Objective though we might like grades to be, they never are - really...

Post edited at 10:08
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 AlanLittle 17 Sep 2020
In reply to Rob Greenwood - UKClimbing:

Not to mention that Alex's suggestion of 8c+/9a is slap bang in the middle of the consensus - the grades from ascents logged on 8a.nu are split roughly 50-50 between 8c+ and 9a.

So I honestly don't see why there's actually even anything to talk about? There might be if he were suggesting something outside the consensus range, or if this were the first ever flash of a maybe-9a. But neither of the above.

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 climbercool 17 Sep 2020
In reply to Rob Greenwood - UKClimbing:

> I would have said the exact opposite, insofar as I can't think of may climbers more qualified to comment on the grade than Alex.

I think this is a common thought /idea  among climbers but I dont agree and I find it kind of elitist. I dont care how many 8c's he has climbed this week that doesnt mean he is any better at judging difficulty.  When i climb sport, 6b/6c sport is very easy for me i can onsight or get it second go all day long,  however if I come along and onsight the 6b+ and it feels a bit soft for me but my mate who is projecting that route reckons it is solid 6b+ than i would defer to his judgement because he is going to know the route so much better than me, arguably he would also know that grade bracket better than me.

Anyone even attempting this route is obviously a rediculously experienced climber and knows how to judge difficulty just as well as Alex, if you are on a 9a you didnt just skip a load of grades and jump on, you have climbed a lot of hard routes.

when you flash something, your body could be firing and your strong or the opposite, you could find the best beta or completely miss it, conditions could be perfect or shit, only by climibng it a number of times will you get a good idea of this. 

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 climbercool 17 Sep 2020
In reply to AlanLittle:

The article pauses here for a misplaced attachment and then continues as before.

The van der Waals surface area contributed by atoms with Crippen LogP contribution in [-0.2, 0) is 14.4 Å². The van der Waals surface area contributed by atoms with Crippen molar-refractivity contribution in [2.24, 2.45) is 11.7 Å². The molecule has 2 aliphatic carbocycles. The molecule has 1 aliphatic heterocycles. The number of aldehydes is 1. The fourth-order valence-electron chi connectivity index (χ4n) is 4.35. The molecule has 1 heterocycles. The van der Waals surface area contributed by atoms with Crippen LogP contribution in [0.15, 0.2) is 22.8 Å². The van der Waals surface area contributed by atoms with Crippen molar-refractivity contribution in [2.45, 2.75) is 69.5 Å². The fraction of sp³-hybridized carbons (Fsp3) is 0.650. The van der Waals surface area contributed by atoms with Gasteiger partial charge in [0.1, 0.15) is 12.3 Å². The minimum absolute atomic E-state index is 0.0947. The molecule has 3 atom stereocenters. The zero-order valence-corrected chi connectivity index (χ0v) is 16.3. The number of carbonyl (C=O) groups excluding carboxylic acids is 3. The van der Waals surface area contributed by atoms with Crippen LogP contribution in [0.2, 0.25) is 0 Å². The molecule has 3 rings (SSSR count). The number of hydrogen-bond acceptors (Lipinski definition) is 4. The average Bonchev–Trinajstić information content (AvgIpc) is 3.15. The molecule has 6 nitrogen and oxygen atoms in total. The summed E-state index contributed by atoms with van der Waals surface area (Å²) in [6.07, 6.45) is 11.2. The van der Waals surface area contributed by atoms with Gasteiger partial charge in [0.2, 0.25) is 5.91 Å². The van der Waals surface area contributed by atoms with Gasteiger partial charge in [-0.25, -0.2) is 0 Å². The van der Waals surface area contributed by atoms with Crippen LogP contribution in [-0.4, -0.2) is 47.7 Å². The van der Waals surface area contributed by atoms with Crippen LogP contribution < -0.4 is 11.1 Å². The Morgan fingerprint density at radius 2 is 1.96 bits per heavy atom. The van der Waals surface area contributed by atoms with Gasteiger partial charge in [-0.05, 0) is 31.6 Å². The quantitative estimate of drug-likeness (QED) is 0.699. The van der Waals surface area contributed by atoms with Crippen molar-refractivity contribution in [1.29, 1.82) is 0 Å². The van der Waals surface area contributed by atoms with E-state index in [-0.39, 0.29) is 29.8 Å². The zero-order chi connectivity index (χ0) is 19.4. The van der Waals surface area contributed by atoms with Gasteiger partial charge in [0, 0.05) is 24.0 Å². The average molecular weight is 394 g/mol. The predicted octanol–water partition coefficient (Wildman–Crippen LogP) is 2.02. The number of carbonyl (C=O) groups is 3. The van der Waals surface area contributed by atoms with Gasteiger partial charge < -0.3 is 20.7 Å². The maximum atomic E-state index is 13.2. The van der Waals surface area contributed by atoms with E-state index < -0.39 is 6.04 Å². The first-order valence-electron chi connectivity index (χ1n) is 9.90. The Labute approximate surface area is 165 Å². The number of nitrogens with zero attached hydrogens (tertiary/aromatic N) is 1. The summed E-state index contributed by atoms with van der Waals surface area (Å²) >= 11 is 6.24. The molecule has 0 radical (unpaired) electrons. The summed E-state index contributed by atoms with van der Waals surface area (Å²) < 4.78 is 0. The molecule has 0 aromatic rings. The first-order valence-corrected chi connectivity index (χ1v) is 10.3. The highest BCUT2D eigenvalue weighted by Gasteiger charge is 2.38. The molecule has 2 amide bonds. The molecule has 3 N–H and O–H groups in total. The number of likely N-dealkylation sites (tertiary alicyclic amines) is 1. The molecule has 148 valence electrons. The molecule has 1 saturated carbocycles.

> Not to mention that Alex's suggestion of 8c+/9a is slap bang in the middle of the consensus - the grades from ascents logged on 8a.nu are split roughly 50-50 between 8c+ and 9a.

yes my point is not about Alex, i should have made it clearer in my original post that this i meant no criticism of Alex, he has done exactly what you should do, climb it and make a suggestion of what you think it is, thats great.  My point is just about the difference between grading routes based on onsight or redpoint in general.

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 cb294 17 Sep 2020
In reply to climbercool:

I think people grade more accurately at the level they climb at. For an 8a climber the difference between a Frankenjura 5+ or 6 is probably not even noticeable. IMO that may explain why grading feels much more consistent at higher grades. Extrapolating to other areas will still be tricky.

The grading problems in rock climbing pale, though, compared to mountaineering: Try to match guidebook times in Switzerland, or even worse, try to understand the difficulty rating of alpine climbs, where a slightly technically difficult semi bolted climb next to a cable car station can get the same TD+ grade as some ultra serious but technically "easy" North face mixed route....

CB

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 Iamgregp 17 Sep 2020
In reply to UKC News:

This is peak internet.